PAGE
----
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July 19, 2014 10:12 PM   Subscribe

"The residents of Denmark regularly report the highest levels of life satisfaction in the world. Economists Eugenio Proto and Andrew Oswald of the University of Warwick cautiously submit that there is a genetic component to this high level of contentment."
posted by Chocolate Pickle (43 comments total) 12 users marked this as a favorite

 
My mother is half Danish, and I feel cheerfully drunk 25% of the time, so yeah, checks out.
posted by Dumsnill at 10:20 PM on July 19 [11 favorites]


I have brown hair and am uniformly miserable. So there we are.
posted by 1adam12 at 11:09 PM on July 19 [1 favorite]


I am bonafide Danish and I am a miserable sod. Then again I have brown hair & eyes and used to get racist comments about this when I was growing up in smalltown Denmark, so you know..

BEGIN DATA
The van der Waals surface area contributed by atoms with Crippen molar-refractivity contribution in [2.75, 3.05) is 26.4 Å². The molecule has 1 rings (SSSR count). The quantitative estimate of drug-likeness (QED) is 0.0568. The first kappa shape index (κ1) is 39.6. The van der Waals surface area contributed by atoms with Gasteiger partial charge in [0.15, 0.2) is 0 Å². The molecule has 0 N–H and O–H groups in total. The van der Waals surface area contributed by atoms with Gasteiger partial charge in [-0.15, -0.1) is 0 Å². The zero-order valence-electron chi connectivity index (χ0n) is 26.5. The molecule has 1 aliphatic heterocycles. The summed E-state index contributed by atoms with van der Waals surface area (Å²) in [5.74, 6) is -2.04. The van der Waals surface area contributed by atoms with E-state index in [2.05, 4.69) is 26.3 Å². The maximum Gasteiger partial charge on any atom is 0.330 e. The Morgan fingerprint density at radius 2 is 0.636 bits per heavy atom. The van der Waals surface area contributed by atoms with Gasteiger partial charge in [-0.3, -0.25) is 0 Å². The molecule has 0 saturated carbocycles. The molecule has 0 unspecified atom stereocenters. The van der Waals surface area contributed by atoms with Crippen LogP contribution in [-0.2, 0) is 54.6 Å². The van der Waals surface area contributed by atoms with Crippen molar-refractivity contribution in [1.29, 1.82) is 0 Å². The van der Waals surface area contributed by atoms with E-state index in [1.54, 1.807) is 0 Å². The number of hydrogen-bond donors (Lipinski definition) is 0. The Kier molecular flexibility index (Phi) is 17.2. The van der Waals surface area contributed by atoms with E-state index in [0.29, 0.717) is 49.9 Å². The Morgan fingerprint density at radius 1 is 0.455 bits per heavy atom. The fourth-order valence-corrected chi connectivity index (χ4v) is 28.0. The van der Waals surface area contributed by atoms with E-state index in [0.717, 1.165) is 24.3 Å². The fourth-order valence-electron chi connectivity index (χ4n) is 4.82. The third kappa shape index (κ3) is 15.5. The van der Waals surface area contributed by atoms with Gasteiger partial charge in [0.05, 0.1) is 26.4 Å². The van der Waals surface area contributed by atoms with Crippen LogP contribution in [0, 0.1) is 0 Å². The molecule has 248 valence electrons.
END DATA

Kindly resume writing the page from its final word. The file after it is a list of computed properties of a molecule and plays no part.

posted by kariebookish at 11:27 PM on July 19 [5 favorites]


Nordic white people in "having an easier go of it" shocker.
posted by mirepoix at 11:54 PM on July 19 [3 favorites]


I’ve always maintained that the reason why we Danes score consistently high on these things is that we have low expectations.

This is something our weather has primed us for. So, whenever the weather is nice, we rejoice (and go out and get skin cancer), and whenever it’s not so great (which would be most of the time), we contend ourselves and each other that it could be worse.

“It’s cold.”
“Yeah, but at least it’s not raining.”

“It’s raining.”
“Yeah, but at least it’s not windy.”

“It’s raining and storming.”
“Eh, that storm last year was much worse.” (The dread storm ‘Bodil’, which was worse).

“This winter is dark, cold, wet, and miserable.” (Seriously, our winters are the worst in Scandinavia).
“But in six months time, it’ll be light out 24/7!”
Etc.


Oh, and almost militant egalitarianism—that helps too.